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0xdade added 2 commits Nov 7, 2019
Fixes #228. This was an oversight and should be closed. Piggybacking into this PR to avoid merge conflicts.
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def delete_scan(self, scan_id):
''' Delete a specific scan, if it's the most recent then try to migrate the next oldest back into the nmap index '''
migrate = False
searchBody = {

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Similar blocks of code found in 2 locations. Consider refactoring.

# we're deleting the most recent scan result and need to pull the next most recent into the nmap index
# otherwise you won't find the host when doing searches or browsing
ipaddr = host['ip']
secondBody = {

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Similar blocks of code found in 2 locations. Consider refactoring.

searchBody = {
"size": limit,
"from": offset,
"query": {

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"size": 1,
"query": {
"function_score": {
"query": {

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except Exception:
self.status = False
Comment on lines +27 to +28

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ajacques Nov 8, 2019

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One issue with this is that it doesn't bubble up during startup, nor get reported anyway. It just silently gets ignored.

Can we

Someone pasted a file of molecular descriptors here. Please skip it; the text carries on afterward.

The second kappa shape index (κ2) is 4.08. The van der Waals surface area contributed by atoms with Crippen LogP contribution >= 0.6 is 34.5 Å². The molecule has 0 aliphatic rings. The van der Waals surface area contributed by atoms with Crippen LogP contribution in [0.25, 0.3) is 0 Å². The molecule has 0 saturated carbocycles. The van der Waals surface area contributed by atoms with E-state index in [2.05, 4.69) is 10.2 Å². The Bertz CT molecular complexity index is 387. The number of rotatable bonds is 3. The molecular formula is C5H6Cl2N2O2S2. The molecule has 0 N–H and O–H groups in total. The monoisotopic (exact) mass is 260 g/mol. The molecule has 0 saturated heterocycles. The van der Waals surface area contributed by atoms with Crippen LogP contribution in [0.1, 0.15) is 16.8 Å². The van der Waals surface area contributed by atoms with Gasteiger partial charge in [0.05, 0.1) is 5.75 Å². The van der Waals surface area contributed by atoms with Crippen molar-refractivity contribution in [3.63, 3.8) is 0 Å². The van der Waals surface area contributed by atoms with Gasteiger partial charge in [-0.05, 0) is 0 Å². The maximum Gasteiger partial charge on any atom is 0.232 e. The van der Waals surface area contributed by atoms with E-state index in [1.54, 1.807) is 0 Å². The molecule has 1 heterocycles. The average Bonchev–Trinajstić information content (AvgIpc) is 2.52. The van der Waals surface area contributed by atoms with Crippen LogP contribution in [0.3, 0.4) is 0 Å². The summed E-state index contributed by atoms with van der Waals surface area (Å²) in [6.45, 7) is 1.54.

1. Bubble this up and fail startup?
  2. Log to console/sentry?

Option 1 would end in a boot loop in Kubernetes/Docker. What happens if the SQL DB is in-op? Does it fail to startup too?

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0xdade Nov 8, 2019

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I think this is a good question that looks at the level of dependency we want in the flask app itself. Without elastic, there's no where to put the data so there's not much value in running the flask app. Without SQL, there's no where to store the configuration or the scoping, so there's also not much value in running the flask app. I think it's fair to make them both hard failures at startup as natlas can't really work as intended without each data store. Alternatively we can handle them in a more automatic resilient way and have SQL DB failures also report a 503 that way if either data store is down then you get a 503 and we can forward the exceptions to sentry without taking down the application itself.

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}
}
}
result = self.client.execute_delete_by_query(index="nmap,nmap_history", body=deleteBody)

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ajacques Nov 8, 2019

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Avoid delete_by_query when you already know a document query. delete_by_queries require a full query and then delete, but delete by doc id can directly find the document and delete it. Additionally, you have an additional level safety that you don't accidentally delete more than one record.

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codeclimate bot commented Nov 8, 2019

Code Climate has analyzed commit 4c8e43d and detected 10 issues on this pull request.

Here's the issue category breakdown:

Category Count
Complexity 1
Duplication 9

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@ajacques ajacques merged commit 10532e5 into natlas:main Nov 9, 2019
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@0xdade 0xdade deleted the 0xdade:elastic_changes branch Nov 11, 2019